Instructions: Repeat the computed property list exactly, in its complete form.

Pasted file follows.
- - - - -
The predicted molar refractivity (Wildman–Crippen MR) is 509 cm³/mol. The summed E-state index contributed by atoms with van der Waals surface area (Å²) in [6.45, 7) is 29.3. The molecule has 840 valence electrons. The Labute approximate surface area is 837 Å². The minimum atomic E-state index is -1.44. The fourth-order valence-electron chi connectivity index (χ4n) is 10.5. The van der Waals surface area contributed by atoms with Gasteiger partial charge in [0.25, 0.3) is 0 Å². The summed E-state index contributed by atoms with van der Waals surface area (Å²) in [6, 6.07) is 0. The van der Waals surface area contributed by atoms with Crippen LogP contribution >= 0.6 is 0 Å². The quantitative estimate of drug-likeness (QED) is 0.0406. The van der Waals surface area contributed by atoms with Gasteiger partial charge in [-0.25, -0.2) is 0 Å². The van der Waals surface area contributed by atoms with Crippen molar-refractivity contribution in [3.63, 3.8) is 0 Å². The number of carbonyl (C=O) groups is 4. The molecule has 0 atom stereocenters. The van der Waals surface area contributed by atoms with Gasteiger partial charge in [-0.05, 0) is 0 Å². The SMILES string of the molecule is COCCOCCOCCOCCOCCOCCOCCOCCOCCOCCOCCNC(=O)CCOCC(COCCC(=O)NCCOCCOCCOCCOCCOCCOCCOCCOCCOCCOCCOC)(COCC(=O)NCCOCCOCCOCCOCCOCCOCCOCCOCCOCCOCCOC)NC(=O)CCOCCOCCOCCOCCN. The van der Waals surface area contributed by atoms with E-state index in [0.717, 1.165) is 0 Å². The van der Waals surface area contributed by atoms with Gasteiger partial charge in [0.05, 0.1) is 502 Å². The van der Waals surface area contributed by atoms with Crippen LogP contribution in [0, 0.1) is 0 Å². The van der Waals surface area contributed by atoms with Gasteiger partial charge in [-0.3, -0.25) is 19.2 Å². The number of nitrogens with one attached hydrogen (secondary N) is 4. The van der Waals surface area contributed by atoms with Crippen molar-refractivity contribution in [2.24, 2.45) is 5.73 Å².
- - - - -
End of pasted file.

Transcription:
The predicted molar refractivity (Wildman–Crippen MR) is 509 cm³/mol. The summed E-state index contributed by atoms with van der Waals surface area (Å²) in [6.45, 7) is 29.3. The molecule has 840 valence electrons. The Labute approximate surface area is 837 Å². The minimum atomic E-state index is -1.44. The fourth-order valence-electron chi connectivity index (χ4n) is 10.5. The van der Waals surface area contributed by atoms with Gasteiger partial charge in [0.25, 0.3) is 0 Å². The summed E-state index contributed by atoms with van der Waals surface area (Å²) in [6, 6.07) is 0. The van der Waals surface area contributed by atoms with Crippen LogP contribution >= 0.6 is 0 Å². The quantitative estimate of drug-likeness (QED) is 0.0406. The van der Waals surface area contributed by atoms with Gasteiger partial charge in [-0.25, -0.2) is 0 Å². The van der Waals surface area contributed by atoms with Crippen molar-refractivity contribution in [3.63, 3.8) is 0 Å². The number of carbonyl (C=O) groups is 4. The molecule has 0 atom stereocenters. The van der Waals surface area contributed by atoms with Gasteiger partial charge in [-0.05, 0) is 0 Å². The SMILES string of the molecule is COCCOCCOCCOCCOCCOCCOCCOCCOCCOCCOCCNC(=O)CCOCC(COCCC(=O)NCCOCCOCCOCCOCCOCCOCCOCCOCCOCCOCCOC)(COCC(=O)NCCOCCOCCOCCOCCOCCOCCOCCOCCOCCOCCOC)NC(=O)CCOCCOCCOCCOCCN. The van der Waals surface area contributed by atoms with E-state index in [0.717, 1.165) is 0 Å². The van der Waals surface area contributed by atoms with Gasteiger partial charge in [0.05, 0.1) is 502 Å². The van der Waals surface area contributed by atoms with Crippen LogP contribution in [0, 0.1) is 0 Å². The van der Waals surface area contributed by atoms with Gasteiger partial charge in [-0.3, -0.25) is 19.2 Å². The number of nitrogens with one attached hydrogen (secondary N) is 4. The van der Waals surface area contributed by atoms with Crippen molar-refractivity contribution in [2.24, 2.45) is 5.73 Å².